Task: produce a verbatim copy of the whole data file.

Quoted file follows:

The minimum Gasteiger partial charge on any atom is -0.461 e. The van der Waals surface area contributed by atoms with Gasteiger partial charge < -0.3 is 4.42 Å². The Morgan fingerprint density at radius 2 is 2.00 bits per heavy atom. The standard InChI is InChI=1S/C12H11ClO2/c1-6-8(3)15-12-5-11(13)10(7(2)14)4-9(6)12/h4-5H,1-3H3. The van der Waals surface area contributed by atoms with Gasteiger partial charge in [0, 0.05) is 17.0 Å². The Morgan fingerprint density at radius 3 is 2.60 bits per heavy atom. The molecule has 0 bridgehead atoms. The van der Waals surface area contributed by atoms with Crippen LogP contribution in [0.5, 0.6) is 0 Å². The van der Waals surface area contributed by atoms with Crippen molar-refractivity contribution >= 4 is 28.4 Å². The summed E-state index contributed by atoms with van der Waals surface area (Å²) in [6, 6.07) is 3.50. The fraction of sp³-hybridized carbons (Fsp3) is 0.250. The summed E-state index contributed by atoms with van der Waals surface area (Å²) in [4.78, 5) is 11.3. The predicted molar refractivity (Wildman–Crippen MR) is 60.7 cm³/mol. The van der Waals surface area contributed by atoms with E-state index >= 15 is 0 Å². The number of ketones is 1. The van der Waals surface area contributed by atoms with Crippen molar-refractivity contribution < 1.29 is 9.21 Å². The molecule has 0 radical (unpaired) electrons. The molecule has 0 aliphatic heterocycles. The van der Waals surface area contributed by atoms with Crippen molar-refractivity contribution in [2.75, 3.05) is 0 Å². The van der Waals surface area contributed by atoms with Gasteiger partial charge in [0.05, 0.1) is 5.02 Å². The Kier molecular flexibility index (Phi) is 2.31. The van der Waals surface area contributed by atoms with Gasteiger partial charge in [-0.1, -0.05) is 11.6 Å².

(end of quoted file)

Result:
The minimum Gasteiger partial charge on any atom is -0.461 e. The van der Waals surface area contributed by atoms with Gasteiger partial charge < -0.3 is 4.42 Å². The Morgan fingerprint density at radius 2 is 2.00 bits per heavy atom. The standard InChI is InChI=1S/C12H11ClO2/c1-6-8(3)15-12-5-11(13)10(7(2)14)4-9(6)12/h4-5H,1-3H3. The van der Waals surface area contributed by atoms with Gasteiger partial charge in [0, 0.05) is 17.0 Å². The Morgan fingerprint density at radius 3 is 2.60 bits per heavy atom. The molecule has 0 bridgehead atoms. The van der Waals surface area contributed by atoms with Crippen LogP contribution in [0.5, 0.6) is 0 Å². The van der Waals surface area contributed by atoms with Crippen molar-refractivity contribution >= 4 is 28.4 Å². The summed E-state index contributed by atoms with van der Waals surface area (Å²) in [6, 6.07) is 3.50. The fraction of sp³-hybridized carbons (Fsp3) is 0.250. The summed E-state index contributed by atoms with van der Waals surface area (Å²) in [4.78, 5) is 11.3. The predicted molar refractivity (Wildman–Crippen MR) is 60.7 cm³/mol. The van der Waals surface area contributed by atoms with E-state index >= 15 is 0 Å². The number of ketones is 1. The van der Waals surface area contributed by atoms with Crippen molar-refractivity contribution < 1.29 is 9.21 Å². The molecule has 0 radical (unpaired) electrons. The molecule has 0 aliphatic heterocycles. The van der Waals surface area contributed by atoms with Crippen molar-refractivity contribution in [2.75, 3.05) is 0 Å². The van der Waals surface area contributed by atoms with Gasteiger partial charge in [0.05, 0.1) is 5.02 Å². The Kier molecular flexibility index (Phi) is 2.31. The van der Waals surface area contributed by atoms with Gasteiger partial charge in [-0.1, -0.05) is 11.6 Å².